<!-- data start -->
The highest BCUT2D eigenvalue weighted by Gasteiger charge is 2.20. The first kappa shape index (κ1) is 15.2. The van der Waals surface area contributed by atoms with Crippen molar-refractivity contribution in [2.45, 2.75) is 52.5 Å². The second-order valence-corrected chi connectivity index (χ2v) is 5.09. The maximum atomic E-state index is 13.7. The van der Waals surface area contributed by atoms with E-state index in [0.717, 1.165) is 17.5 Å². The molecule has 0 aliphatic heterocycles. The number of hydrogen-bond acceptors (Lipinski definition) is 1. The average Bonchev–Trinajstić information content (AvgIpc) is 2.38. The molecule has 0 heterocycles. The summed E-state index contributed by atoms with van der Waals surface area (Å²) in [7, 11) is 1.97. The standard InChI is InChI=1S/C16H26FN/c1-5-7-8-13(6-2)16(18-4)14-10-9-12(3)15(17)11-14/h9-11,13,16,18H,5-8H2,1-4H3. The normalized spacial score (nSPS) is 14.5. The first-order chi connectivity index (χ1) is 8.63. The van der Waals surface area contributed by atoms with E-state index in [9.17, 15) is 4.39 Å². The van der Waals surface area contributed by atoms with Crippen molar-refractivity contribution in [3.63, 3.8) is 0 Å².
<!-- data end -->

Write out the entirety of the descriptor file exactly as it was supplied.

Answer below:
The highest BCUT2D eigenvalue weighted by Gasteiger charge is 2.20. The first kappa shape index (κ1) is 15.2. The van der Waals surface area contributed by atoms with Crippen molar-refractivity contribution in [2.45, 2.75) is 52.5 Å². The second-order valence-corrected chi connectivity index (χ2v) is 5.09. The maximum atomic E-state index is 13.7. The van der Waals surface area contributed by atoms with E-state index in [0.717, 1.165) is 17.5 Å². The molecule has 0 aliphatic heterocycles. The number of hydrogen-bond acceptors (Lipinski definition) is 1. The average Bonchev–Trinajstić information content (AvgIpc) is 2.38. The molecule has 0 heterocycles. The summed E-state index contributed by atoms with van der Waals surface area (Å²) in [7, 11) is 1.97. The standard InChI is InChI=1S/C16H26FN/c1-5-7-8-13(6-2)16(18-4)14-10-9-12(3)15(17)11-14/h9-11,13,16,18H,5-8H2,1-4H3. The normalized spacial score (nSPS) is 14.5. The first-order chi connectivity index (χ1) is 8.63. The van der Waals surface area contributed by atoms with E-state index in [9.17, 15) is 4.39 Å². The van der Waals surface area contributed by atoms with Crippen molar-refractivity contribution in [3.63, 3.8) is 0 Å².